Transition Economies

A transition economy is an economy which is changing from a centrally planned economy to a free market. Transition economies undergo economic liberalization, where market forces set prices rather than a central planning organization and trade barriers are removed, privatization of government-owned enterprises and resources, and the creation of a financial sector to facilitate the movement of private capital.

The Ingredients of the Transition Process include

  • Liberalization: the process of allowing most prices to be determined in free markets and lowering trade barriers that had shut off contact with the price structure of the world's market economies.
  • Macroeconomic stabilization: primarily the process through which inflation is brought under control and lowered over time, after the initial burst of high inflation that follows from liberalization and the release of pent-up demand. This process requires discipline over the government budget and the growth of money and credit (that is, discipline in fiscal and monetary policy) and progress toward sustainable balance of payments.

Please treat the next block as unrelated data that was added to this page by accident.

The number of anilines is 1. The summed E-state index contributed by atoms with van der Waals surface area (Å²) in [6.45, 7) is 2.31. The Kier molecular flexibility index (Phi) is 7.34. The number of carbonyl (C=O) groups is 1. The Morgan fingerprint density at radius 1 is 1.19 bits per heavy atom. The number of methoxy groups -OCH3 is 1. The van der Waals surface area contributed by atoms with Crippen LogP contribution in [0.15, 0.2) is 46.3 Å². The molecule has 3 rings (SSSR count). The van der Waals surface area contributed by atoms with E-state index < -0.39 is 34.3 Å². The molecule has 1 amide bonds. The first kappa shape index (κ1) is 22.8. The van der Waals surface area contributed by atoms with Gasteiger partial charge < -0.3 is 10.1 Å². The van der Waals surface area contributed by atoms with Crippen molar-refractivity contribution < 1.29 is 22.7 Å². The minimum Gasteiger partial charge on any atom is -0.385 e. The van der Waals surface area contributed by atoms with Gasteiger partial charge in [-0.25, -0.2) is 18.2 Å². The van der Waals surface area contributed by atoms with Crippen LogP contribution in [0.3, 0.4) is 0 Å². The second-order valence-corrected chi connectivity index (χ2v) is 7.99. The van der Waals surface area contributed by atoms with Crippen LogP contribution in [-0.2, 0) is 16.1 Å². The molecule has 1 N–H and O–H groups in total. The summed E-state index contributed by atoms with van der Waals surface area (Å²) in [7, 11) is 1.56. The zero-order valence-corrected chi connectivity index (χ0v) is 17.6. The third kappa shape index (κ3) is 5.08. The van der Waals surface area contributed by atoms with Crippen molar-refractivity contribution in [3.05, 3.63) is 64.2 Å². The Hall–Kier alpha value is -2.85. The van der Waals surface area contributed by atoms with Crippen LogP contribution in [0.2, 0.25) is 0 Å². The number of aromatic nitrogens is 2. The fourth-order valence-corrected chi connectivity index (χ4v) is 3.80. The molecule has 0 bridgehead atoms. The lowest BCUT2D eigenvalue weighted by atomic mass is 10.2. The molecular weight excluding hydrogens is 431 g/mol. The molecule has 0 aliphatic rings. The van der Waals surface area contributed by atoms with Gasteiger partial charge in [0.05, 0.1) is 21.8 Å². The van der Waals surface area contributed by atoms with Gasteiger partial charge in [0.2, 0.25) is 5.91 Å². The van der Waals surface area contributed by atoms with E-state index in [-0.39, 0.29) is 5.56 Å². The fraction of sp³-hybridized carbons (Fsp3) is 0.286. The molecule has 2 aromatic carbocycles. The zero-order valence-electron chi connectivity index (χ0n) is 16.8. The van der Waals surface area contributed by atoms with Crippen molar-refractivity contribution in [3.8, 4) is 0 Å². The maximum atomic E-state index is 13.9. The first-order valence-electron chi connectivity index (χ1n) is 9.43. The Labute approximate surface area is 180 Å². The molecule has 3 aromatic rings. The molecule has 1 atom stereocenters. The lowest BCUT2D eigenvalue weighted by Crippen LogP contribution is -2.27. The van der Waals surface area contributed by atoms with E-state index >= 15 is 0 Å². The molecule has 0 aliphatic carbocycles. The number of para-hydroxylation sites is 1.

• Restructuring and privatization: the processes of creating a viable financial sector and reforming the enterprises in these economies to render them capable of producing goods that could be sold in free markets and of transferring their ownership into private hands.
  • Legal and institutional reforms: These are needed to redefine the role of the state in these economies, establish the rule of law, and introduce appropriate competition policies.

Examples of Transition economies

 Transition economies in Europe and the former Soviet Union


Albania, Bulgaria, Croatia, Czech Republic, FYR Macedonia, Hungary, Poland, Romania, Slovak Republic, Slovenia


Estonia, Latvia, Lithuania


Armenia, Azerbaijan, Belarus, Georgia, Kazakhstan, Kyrgyz Republic, Moldova, Russia, Tajikistan, Turkmenistan, Ukraine, Uzbekistan

 Transition economies in Asia

 Cambodia, China, Laos, Vietnam